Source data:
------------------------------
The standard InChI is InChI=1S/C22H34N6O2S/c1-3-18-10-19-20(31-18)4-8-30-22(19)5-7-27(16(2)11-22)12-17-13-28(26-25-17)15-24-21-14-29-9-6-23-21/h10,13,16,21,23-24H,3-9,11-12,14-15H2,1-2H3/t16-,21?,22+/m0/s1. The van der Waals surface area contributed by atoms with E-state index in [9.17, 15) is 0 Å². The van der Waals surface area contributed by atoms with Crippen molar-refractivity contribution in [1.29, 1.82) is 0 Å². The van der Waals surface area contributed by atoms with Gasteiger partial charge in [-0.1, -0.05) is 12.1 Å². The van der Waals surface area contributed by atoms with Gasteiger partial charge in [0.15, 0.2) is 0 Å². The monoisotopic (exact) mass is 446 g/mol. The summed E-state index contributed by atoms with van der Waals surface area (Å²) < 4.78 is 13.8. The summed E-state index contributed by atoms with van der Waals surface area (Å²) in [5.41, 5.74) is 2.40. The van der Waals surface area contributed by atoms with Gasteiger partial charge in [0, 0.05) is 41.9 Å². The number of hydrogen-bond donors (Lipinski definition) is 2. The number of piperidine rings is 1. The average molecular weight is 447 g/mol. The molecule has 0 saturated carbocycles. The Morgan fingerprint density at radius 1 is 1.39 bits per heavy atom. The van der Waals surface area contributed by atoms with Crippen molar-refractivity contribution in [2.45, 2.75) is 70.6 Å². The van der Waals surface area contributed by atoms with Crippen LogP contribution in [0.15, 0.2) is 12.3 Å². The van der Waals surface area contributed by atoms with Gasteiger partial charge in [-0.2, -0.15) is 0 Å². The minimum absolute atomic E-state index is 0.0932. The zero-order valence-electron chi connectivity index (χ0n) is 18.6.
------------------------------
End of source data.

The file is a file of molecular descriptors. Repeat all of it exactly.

The standard InChI is InChI=1S/C22H34N6O2S/c1-3-18-10-19-20(31-18)4-8-30-22(19)5-7-27(16(2)11-22)12-17-13-28(26-25-17)15-24-21-14-29-9-6-23-21/h10,13,16,21,23-24H,3-9,11-12,14-15H2,1-2H3/t16-,21?,22+/m0/s1. The van der Waals surface area contributed by atoms with E-state index in [9.17, 15) is 0 Å². The van der Waals surface area contributed by atoms with Crippen molar-refractivity contribution in [1.29, 1.82) is 0 Å². The van der Waals surface area contributed by atoms with Gasteiger partial charge in [-0.1, -0.05) is 12.1 Å². The van der Waals surface area contributed by atoms with Gasteiger partial charge in [0.15, 0.2) is 0 Å². The monoisotopic (exact) mass is 446 g/mol. The summed E-state index contributed by atoms with van der Waals surface area (Å²) < 4.78 is 13.8. The summed E-state index contributed by atoms with van der Waals surface area (Å²) in [5.41, 5.74) is 2.40. The van der Waals surface area contributed by atoms with Gasteiger partial charge in [0, 0.05) is 41.9 Å². The number of hydrogen-bond donors (Lipinski definition) is 2. The number of piperidine rings is 1. The average molecular weight is 447 g/mol. The molecule has 0 saturated carbocycles. The Morgan fingerprint density at radius 1 is 1.39 bits per heavy atom. The van der Waals surface area contributed by atoms with Crippen molar-refractivity contribution in [2.45, 2.75) is 70.6 Å². The van der Waals surface area contributed by atoms with Crippen LogP contribution in [0.15, 0.2) is 12.3 Å². The van der Waals surface area contributed by atoms with Gasteiger partial charge in [-0.2, -0.15) is 0 Å². The minimum absolute atomic E-state index is 0.0932. The zero-order valence-electron chi connectivity index (χ0n) is 18.6.